What is the gospel?
What is the gospel? Take your average Christian out of the average evangelical church in the nation today (I don’t suppose the non-evangelical ones would be too bothered about being kept out of the way for this one) and they might say something like: the good news of Jesus Christ; the story of Jesus’ life; God so loved the world that He gave His only Son… You might get the kind of idea.
It’s something to do with Jesus’ life, something to do with what He preached, and pretty much always to the point, why He died and rose again, as we Christians say He did.
On the face of it, pretty simple. “The gospel is simple,” I heard someone recently say, and I completely agree with them. At the age of 4 I remember asking my mum if I could follow Jesus – something about it wasn’t hard to get, I knew I wanted it even then!
Yet with any time spent in the church or reading the Bible, Christians may nevertheless come across variance in the idea of what the gospel actually is, often related to the doctrinal focus of a church, or even just their preferred emphasis. In my mind most prominent is the divide between the signs-and-wonders preaching of the gospel which some would argue is the ‘full’ gospel as described by Paul in Romans 15:19, and the formulaic word-only spread of an idea which is the gospel, to which people should subscribe and believe in, usually promulgated by the more conservative and cessationist churches (those who say that the gifts of the Spirit are not in operation today). Regular readers of my blog will not be surprised to find that I sympathise very much with the former view and do even believe that the operation of signs and wonders is at least a fundamental accompaniment to the preaching of the gospel, therefore at least tying the two ideas together very closely. The latter group would have no such thing. With these I do not share such sympathy!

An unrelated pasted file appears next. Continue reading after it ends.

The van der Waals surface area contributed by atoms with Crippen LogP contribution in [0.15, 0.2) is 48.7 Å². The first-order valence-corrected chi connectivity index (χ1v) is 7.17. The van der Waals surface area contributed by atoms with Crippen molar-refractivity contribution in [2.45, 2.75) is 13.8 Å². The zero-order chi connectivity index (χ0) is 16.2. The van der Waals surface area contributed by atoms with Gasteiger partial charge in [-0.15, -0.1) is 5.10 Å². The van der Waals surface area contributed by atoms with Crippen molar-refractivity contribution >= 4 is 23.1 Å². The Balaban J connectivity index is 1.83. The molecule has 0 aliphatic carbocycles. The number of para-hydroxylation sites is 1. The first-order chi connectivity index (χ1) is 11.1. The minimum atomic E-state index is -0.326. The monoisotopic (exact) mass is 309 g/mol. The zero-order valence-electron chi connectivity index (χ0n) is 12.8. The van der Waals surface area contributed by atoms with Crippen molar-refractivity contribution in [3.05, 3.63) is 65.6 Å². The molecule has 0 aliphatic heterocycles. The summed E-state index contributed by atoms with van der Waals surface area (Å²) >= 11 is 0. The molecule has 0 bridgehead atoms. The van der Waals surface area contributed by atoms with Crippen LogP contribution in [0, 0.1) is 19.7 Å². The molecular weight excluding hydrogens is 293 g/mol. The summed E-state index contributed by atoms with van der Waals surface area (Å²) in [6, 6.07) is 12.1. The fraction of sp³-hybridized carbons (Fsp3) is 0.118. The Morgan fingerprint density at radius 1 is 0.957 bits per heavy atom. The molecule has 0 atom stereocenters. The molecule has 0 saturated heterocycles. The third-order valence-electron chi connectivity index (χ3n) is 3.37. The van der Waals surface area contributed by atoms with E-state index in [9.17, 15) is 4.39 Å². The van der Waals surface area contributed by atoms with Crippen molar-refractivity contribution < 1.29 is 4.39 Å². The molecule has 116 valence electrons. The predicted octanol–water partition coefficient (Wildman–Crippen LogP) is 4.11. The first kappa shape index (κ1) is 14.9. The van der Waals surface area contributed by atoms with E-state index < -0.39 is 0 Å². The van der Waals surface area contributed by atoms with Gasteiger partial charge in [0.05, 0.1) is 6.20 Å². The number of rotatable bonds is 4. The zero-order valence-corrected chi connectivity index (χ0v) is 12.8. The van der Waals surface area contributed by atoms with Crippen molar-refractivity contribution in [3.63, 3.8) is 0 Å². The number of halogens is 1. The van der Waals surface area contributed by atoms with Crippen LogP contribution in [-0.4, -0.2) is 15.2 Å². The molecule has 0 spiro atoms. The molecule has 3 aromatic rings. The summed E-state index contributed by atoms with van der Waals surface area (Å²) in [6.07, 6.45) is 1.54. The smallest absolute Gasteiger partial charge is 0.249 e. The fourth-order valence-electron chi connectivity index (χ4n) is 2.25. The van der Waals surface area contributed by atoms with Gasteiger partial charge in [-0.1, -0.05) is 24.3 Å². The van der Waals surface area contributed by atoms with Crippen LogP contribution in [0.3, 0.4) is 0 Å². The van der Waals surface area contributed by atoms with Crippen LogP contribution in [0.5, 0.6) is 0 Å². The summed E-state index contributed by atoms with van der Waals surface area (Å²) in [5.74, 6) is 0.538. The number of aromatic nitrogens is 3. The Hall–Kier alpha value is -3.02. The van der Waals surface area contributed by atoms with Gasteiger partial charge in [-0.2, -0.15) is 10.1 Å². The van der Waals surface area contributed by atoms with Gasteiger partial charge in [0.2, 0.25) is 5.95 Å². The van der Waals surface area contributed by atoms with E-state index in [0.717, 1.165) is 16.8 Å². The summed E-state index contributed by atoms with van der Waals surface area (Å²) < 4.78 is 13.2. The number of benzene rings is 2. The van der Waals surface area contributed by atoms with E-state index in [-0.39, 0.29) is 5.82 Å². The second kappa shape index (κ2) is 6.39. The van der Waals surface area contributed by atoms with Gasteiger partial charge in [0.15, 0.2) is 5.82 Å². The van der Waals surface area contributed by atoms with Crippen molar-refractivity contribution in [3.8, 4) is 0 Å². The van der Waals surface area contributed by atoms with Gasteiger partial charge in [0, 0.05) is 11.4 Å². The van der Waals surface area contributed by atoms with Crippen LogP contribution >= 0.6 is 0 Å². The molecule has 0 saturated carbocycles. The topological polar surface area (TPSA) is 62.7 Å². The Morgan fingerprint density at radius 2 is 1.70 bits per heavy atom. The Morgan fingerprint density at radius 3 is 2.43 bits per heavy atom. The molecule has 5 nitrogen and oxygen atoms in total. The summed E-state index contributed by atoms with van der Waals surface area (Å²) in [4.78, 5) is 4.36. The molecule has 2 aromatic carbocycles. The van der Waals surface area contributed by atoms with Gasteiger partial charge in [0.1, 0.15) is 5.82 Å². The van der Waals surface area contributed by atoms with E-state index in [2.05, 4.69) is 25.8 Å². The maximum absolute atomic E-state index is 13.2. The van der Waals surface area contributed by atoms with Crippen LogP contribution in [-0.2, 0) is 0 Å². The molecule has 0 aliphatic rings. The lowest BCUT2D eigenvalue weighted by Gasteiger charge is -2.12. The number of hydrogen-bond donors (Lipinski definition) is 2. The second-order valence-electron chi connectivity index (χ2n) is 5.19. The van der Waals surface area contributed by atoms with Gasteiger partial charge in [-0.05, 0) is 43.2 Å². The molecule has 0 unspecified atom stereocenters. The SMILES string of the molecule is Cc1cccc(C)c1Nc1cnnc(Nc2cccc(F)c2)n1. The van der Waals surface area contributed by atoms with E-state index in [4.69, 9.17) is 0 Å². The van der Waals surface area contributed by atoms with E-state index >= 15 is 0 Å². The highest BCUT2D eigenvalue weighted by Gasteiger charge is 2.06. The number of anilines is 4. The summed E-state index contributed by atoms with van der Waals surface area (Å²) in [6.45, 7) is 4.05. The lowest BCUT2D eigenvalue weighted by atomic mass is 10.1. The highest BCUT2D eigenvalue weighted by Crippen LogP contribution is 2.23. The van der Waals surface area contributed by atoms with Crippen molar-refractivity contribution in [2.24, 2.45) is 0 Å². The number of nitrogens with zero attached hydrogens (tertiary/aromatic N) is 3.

But let us return to the roots. The word ‘gospel’ comes from OLD English ‘god-spell’ which in those days meant good news. These days it only means that by association, in other words you’d have to know that ‘good news’ was being talked about when someone was saying the word ‘gospel’. Otherwise one of two things could happen: 1. the foreign word being used to describe something you’ve never encountered before would not help in telling you what it was. 2. You think of big African-American ladies singing heartily “Oh happy day”. The latter is probably a preferable reaction.
I’m not against using the word gospel if the people in the room know what you mean, but if we want a modern English translation of the Greek word, ‘good news’ is perfectly adequate, then there’s no ambiguity about what’s being discussed! The Greek word is euangellion. It’s an intriguing word. Beginning with angellion, you might register that this looks a bit like the word ‘angel’, and indeed they were derivatives in the Greek – angelos is ‘angel’. This word simply meant ‘messenger’ so angellion means ‘message/tidings/news’. The prefix eu-, so I have heard from a respected authority, buoys the attached word up so that it becomes something beautiful, good, something great! So where angellion is the news, euangellion is the GOOD news, the beautiful news, the excellent news!